Psychology Faculty

Professor Thomas A. Martin, department head, received his Ph.D. from the University of Nebraska. A licensed clinical psychologist, he supervises the department's applied practicum course. He also teaches abnormal psychology and psychological testing. His research focuses on development of psychological tests. Martin works part time as a psychotherapist with a local group practice.

Associate Professor Kathleen R. Bailey received her Ph.D. from the University of New Hampshire and completed a postdoctoral fellowship in the laboratory of behavioral neuroscience at the National Institute of Mental Health. She teaches behavioral neuroscience, research methods and a course on the effects of drugs on behavior. Her research focuses on the neurobiological bases of learning and memory and animal models of neurodegenerative disorders such as Alzheimer's dementia.

Associate Professor Mary Lou Klotz received her Ph.D. from the University of North Carolina at Chapel Hill. She teaches social, personality and environmental psychology, as well as research methods, and she is co-leader of the GO Short programs in Australia and New Zealand. Her current research addresses interpersonal communication, particularly in the areas of complaining and interpersonal relationships.

Associate Professor Gretchen S. Lovas received her Ph.D. from the University of California at Davis. She teaches developmental psychology; the psychology of gender; and psychology, culture and ethnicity. She is associated with the women's studies and diversity studies programs. Lovas specializes in early social and emotional development and in gender across the lifespan. Her current research focuses on early gender development in the context of parent/infant and parent/toddler interactions.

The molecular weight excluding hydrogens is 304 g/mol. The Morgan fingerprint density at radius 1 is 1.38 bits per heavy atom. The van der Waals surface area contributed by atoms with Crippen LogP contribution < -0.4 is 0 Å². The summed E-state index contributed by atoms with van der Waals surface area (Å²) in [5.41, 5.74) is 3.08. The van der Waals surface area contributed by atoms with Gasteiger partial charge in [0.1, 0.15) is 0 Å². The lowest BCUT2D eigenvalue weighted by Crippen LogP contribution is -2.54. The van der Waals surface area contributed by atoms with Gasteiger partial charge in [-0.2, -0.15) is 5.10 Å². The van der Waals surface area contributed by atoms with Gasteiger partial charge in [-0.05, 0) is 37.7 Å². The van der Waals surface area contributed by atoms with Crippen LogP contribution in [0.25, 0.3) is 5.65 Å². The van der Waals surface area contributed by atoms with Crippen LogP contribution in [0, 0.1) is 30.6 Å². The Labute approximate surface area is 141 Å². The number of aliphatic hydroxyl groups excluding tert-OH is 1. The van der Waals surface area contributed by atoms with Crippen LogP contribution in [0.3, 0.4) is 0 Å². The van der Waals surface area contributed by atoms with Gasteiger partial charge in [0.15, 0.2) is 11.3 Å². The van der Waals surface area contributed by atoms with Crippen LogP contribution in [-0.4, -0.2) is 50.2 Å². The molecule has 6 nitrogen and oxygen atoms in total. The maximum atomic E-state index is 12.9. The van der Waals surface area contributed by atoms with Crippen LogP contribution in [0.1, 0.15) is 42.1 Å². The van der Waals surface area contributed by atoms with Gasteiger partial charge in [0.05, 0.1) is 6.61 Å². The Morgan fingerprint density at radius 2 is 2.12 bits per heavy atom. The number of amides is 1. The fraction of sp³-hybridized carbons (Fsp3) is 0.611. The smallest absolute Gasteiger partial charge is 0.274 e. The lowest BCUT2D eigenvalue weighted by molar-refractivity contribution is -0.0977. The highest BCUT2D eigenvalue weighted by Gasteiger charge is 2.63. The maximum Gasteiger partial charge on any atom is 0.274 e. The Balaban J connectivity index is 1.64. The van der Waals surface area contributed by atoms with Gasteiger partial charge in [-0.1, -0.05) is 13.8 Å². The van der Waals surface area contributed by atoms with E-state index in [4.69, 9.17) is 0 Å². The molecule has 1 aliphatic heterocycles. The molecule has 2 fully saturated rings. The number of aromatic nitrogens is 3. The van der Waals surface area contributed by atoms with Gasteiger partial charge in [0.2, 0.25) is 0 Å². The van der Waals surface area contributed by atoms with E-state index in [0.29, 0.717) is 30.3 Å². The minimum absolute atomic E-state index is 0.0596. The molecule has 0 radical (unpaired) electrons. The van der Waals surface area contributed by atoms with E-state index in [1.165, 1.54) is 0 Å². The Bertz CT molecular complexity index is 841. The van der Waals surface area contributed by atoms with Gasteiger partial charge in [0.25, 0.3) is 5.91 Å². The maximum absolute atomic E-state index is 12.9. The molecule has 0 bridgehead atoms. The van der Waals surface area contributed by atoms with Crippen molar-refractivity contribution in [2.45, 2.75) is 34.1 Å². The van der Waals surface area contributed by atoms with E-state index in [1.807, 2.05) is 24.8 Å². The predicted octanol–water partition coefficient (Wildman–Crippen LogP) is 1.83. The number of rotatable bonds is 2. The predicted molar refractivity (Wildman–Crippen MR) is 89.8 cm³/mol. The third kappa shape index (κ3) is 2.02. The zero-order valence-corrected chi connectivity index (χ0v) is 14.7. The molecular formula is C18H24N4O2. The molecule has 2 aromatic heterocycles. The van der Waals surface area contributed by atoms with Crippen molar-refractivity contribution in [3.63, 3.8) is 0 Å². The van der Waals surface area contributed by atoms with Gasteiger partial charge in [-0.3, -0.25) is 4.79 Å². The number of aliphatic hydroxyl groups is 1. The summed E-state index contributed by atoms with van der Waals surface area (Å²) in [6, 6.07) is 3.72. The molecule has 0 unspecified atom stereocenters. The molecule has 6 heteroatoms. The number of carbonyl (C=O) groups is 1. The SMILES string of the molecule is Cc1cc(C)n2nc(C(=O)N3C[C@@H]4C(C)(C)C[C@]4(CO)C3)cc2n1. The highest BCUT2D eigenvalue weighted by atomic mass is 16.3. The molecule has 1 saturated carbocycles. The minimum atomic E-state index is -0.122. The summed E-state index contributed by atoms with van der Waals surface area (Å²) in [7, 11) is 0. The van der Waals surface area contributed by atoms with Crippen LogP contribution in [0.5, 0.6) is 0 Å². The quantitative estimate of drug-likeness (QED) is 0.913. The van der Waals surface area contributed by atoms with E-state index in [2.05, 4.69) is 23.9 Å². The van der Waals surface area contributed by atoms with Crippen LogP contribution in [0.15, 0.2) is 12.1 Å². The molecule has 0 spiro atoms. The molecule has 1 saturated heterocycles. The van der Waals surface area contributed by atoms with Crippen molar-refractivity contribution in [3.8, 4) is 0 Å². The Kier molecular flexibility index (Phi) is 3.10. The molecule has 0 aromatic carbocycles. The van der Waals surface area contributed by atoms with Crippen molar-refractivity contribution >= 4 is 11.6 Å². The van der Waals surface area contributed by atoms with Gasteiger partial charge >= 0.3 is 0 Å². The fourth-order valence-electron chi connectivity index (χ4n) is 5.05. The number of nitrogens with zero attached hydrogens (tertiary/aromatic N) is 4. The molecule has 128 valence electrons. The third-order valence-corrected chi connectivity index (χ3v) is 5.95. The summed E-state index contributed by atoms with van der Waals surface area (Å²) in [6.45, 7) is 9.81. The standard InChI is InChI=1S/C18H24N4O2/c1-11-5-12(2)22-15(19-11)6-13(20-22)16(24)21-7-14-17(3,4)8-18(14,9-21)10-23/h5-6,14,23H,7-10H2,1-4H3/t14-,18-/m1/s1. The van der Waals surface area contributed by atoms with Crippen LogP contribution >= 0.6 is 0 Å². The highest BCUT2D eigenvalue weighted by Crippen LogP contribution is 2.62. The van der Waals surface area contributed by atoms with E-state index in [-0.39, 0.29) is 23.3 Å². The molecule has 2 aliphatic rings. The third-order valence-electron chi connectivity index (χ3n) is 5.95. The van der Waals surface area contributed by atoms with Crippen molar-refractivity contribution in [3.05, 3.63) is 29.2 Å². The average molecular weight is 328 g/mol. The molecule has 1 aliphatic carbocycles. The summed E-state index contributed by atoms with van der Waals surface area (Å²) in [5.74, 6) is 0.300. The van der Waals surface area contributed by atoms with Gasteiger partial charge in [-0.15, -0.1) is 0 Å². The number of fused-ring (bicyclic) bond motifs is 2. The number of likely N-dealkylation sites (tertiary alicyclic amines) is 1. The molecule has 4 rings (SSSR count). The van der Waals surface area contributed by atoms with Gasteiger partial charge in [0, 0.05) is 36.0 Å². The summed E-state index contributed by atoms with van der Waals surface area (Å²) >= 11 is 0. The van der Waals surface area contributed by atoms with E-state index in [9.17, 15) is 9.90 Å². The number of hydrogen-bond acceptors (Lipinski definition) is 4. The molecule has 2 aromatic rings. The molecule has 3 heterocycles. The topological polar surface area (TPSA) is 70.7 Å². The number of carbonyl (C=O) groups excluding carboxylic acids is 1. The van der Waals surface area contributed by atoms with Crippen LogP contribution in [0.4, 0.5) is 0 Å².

Assistant Professor Jennifer Asmuth received her Ph.D. in cognitive psychology from Northwestern University with a cognitive science specialization. She teaches research methods and cognitive psychology. Asmuth's current research investigates the development of numerical cognition in children, conceptual change and belief revision, concept formation and knowledge representation, and linguistic categories.

Assistant Professor James F. Briggs received his Ph.D. in experimental psychology from Kent State University. He teaches statistics and learning processes. Briggs' research focuses on using animal models for the experimental analysis of memory and amnesia, which someday may provide more effective treatment for problems such as psychological trauma.

Assistant Professor Samuel Day received his Ph.D. in cognitive psychology from Northwestern University and held a postdoctoral fellowship with the Department of Brain and Behavioral Sciences at Indiana University. He teaches sensation and perception and cognitive psychology. Day is an active researcher whose interests include reasoning and problem solving; the role of perceptually rich computer simulations in learning and education; music cognition; and judgment and decision making.

Visiting Lecturer Erin L. Goedegebuure received her M.A. in clinical and counseling psychology from William Patterson University and has worked as a supervisor in an evidence-based family therapy program. She is trained in the use of multi-systemic therapy to treat adolescents who exhibit delinquent behaviors. She teaches abnormal psychology and introduction to counseling.